Wednesday, May 26, 2010

8 Pop Culture Frontiers

After our first five classes, studying historians' approaches to the frontier, this next segment of class examines pop-culture approaches to the frontier. Yet the sections of class aren't easily segregated. All along, actually, we've been examining representations of the frontier. A history textbook is one representation and Disney's Frontierland is another representation. The difference is that your history textbook aspired to depend on facts, while Disney promotes fictive myths.

What fascinates me is how much the myths affect the history and vice versa. Myths draw power by making claims to authentic historic truth -- and myths also affect what historic stories we tell. As today's reading from Hine and Faragher explains, to anthropologists, myths mean "the body of tales, fables, and fantasies that help a people make sense of their history." We need some way to make sense of history, otherwise historians would just accumulate random facts instead of stories. Yet we need to also be alert, as historians, to avoid falling into cliched myths.

Today's reading covers some ground we have already considered in this blog (especially in day one), revisiting Leatherstocking, Bierstadt, Buffalo Bill, and others who gave cultural context to Turner's frontier thesis.

As your reading points out, images like Emmanuel Leutze's "Westward the Course of Empire Takes its Way" are full of "stereotypes: frontiersmen shouldering their rifles... a stoic pioneer bride...a buckskinned Boone-like frontier farmer, joyously indicating the destination [in an] allegorical visualization of expansionist plans for the postwar west." You know these stereotypes because you yourself have seen them both in western movies and typical textbooks. You should know by now, too, how much is left out: the people who already existed in the land to which these pioneers are heading, the borderlands mixing of races and blending of gender roles, the government subsidies and corporate entanglements that enabled this settlement, the environmental impact of extractive industries of settlement, the many complexities of conquest.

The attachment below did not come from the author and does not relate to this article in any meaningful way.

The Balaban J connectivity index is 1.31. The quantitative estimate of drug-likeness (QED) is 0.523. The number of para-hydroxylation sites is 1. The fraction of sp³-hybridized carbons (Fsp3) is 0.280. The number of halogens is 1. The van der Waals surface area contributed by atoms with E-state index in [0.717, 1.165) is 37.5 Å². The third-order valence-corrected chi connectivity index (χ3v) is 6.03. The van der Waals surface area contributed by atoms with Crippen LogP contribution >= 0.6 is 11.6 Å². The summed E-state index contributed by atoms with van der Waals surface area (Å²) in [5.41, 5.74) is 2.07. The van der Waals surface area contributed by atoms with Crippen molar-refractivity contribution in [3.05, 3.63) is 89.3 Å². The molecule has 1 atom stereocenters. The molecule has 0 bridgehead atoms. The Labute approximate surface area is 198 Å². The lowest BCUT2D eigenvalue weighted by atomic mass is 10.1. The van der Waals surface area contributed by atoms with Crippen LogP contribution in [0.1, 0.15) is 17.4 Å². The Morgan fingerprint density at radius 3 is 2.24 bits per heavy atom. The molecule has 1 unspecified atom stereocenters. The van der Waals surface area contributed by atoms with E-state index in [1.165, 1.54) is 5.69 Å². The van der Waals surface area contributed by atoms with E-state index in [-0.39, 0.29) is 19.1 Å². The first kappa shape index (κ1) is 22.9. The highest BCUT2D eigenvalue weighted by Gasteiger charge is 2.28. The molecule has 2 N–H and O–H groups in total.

The myth of Leutze, Leatherstocking, Crockett, Buffalo Bill, and Turner isn't exactly accurate. Yet it is powerful and that power is fascinating.

The heroes of western tales tend to be working-class men, close to nature, who pave the way for other less-natural, less-admirable, more "civilized" men. This myth actually suggests a criticism of civilization, even while it also celebrates western "Progress."

Artist Frederic Remington painted this image, while Owen Wister wrote about it, Teddy Roosevelt tried to live it, and Buffalo Bill especially made money from it. Even some Indians made money from it, performing with Buffalo Bill's Wild West Show. Versions of this myth filled dime novels, comic books, and the first movie, whose poster is below.

This myth was questioned in the 1930s, but rekindled in the 1950s, with new layers. That's the subject of your second reading, Michael Steiner's article about Disney's "Frontierland," in which Steiner considers the power of the image that Disney promotes.

It is a myth that is still being debated, as you may have noticed in the recent revival of debate over the team name Redskins. One way to think about this issue of pop-cultural frontier memories is to consider the 2014 video below. The National Congress of American Indians produced this video, "Proud to Be," in order to communicate all of the names that America's indigenous peoples choose to be called. The Yocha Dehe Wintun Nation paid for running this video as an advertisement during the NBA Finals, 2014, but just in case you did not see it on television, it is well worth watching now.

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